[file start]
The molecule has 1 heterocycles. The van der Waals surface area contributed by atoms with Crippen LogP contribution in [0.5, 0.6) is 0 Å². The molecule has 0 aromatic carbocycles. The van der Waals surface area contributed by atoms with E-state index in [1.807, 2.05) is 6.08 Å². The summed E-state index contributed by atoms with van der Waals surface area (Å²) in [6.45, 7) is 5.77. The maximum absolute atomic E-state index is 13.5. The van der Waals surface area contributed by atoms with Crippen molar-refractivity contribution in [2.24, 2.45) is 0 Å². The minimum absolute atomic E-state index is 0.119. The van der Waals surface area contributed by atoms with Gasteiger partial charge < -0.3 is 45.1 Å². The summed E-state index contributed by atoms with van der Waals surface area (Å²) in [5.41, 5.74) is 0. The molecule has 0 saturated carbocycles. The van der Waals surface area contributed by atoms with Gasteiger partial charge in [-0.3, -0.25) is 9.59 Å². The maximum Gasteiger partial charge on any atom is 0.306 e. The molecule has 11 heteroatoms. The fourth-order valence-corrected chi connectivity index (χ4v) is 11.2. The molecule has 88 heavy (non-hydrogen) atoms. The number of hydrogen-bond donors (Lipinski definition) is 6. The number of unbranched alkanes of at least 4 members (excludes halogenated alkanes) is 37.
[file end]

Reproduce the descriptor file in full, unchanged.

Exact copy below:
The molecule has 1 heterocycles. The van der Waals surface area contributed by atoms with Crippen LogP contribution in [0.5, 0.6) is 0 Å². The molecule has 0 aromatic carbocycles. The van der Waals surface area contributed by atoms with E-state index in [1.807, 2.05) is 6.08 Å². The summed E-state index contributed by atoms with van der Waals surface area (Å²) in [6.45, 7) is 5.77. The maximum absolute atomic E-state index is 13.5. The van der Waals surface area contributed by atoms with Crippen molar-refractivity contribution in [2.24, 2.45) is 0 Å². The minimum absolute atomic E-state index is 0.119. The van der Waals surface area contributed by atoms with Gasteiger partial charge < -0.3 is 45.1 Å². The summed E-state index contributed by atoms with van der Waals surface area (Å²) in [5.41, 5.74) is 0. The molecule has 0 saturated carbocycles. The van der Waals surface area contributed by atoms with Gasteiger partial charge in [-0.3, -0.25) is 9.59 Å². The maximum Gasteiger partial charge on any atom is 0.306 e. The molecule has 11 heteroatoms. The fourth-order valence-corrected chi connectivity index (χ4v) is 11.2. The molecule has 88 heavy (non-hydrogen) atoms. The number of hydrogen-bond donors (Lipinski definition) is 6. The number of unbranched alkanes of at least 4 members (excludes halogenated alkanes) is 37.